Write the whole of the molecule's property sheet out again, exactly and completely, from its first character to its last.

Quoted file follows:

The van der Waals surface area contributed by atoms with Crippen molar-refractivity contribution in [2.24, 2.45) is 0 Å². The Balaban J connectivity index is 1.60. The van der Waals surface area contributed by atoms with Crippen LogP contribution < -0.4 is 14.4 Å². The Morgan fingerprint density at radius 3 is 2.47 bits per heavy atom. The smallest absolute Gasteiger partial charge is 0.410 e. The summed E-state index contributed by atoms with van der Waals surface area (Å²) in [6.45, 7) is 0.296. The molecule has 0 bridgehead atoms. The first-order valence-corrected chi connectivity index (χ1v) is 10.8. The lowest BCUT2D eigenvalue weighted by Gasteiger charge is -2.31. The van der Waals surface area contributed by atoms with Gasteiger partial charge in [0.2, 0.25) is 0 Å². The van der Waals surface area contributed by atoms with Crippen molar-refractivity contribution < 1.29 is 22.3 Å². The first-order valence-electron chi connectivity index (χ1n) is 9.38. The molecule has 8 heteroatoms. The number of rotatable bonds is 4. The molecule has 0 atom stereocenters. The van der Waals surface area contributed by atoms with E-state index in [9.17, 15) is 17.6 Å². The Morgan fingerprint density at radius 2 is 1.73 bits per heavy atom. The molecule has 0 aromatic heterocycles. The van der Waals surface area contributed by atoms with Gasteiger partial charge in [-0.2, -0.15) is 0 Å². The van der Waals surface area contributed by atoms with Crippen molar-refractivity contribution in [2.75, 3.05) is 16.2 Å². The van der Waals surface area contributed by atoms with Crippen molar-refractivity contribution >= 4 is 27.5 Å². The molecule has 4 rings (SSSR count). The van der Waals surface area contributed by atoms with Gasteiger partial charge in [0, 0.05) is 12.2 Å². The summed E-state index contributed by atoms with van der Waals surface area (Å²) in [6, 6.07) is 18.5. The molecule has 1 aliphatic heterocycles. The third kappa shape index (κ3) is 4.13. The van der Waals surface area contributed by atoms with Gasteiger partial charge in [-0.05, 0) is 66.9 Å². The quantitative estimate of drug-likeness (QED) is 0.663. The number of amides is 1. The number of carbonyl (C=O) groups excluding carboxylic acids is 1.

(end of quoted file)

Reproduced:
The van der Waals surface area contributed by atoms with Crippen molar-refractivity contribution in [2.24, 2.45) is 0 Å². The Balaban J connectivity index is 1.60. The van der Waals surface area contributed by atoms with Crippen LogP contribution < -0.4 is 14.4 Å². The Morgan fingerprint density at radius 3 is 2.47 bits per heavy atom. The smallest absolute Gasteiger partial charge is 0.410 e. The summed E-state index contributed by atoms with van der Waals surface area (Å²) in [6.45, 7) is 0.296. The molecule has 0 bridgehead atoms. The first-order valence-corrected chi connectivity index (χ1v) is 10.8. The lowest BCUT2D eigenvalue weighted by Gasteiger charge is -2.31. The van der Waals surface area contributed by atoms with Gasteiger partial charge in [0.2, 0.25) is 0 Å². The van der Waals surface area contributed by atoms with Crippen molar-refractivity contribution < 1.29 is 22.3 Å². The first-order valence-electron chi connectivity index (χ1n) is 9.38. The molecule has 8 heteroatoms. The number of rotatable bonds is 4. The molecule has 0 atom stereocenters. The van der Waals surface area contributed by atoms with E-state index in [9.17, 15) is 17.6 Å². The Morgan fingerprint density at radius 2 is 1.73 bits per heavy atom. The molecule has 0 aromatic heterocycles. The van der Waals surface area contributed by atoms with Gasteiger partial charge in [-0.2, -0.15) is 0 Å². The van der Waals surface area contributed by atoms with Crippen molar-refractivity contribution in [2.75, 3.05) is 16.2 Å². The van der Waals surface area contributed by atoms with Crippen molar-refractivity contribution >= 4 is 27.5 Å². The molecule has 4 rings (SSSR count). The van der Waals surface area contributed by atoms with Gasteiger partial charge in [0, 0.05) is 12.2 Å². The summed E-state index contributed by atoms with van der Waals surface area (Å²) in [6, 6.07) is 18.5. The molecule has 1 aliphatic heterocycles. The third kappa shape index (κ3) is 4.13. The van der Waals surface area contributed by atoms with Gasteiger partial charge in [-0.05, 0) is 66.9 Å². The quantitative estimate of drug-likeness (QED) is 0.663. The number of amides is 1. The number of carbonyl (C=O) groups excluding carboxylic acids is 1.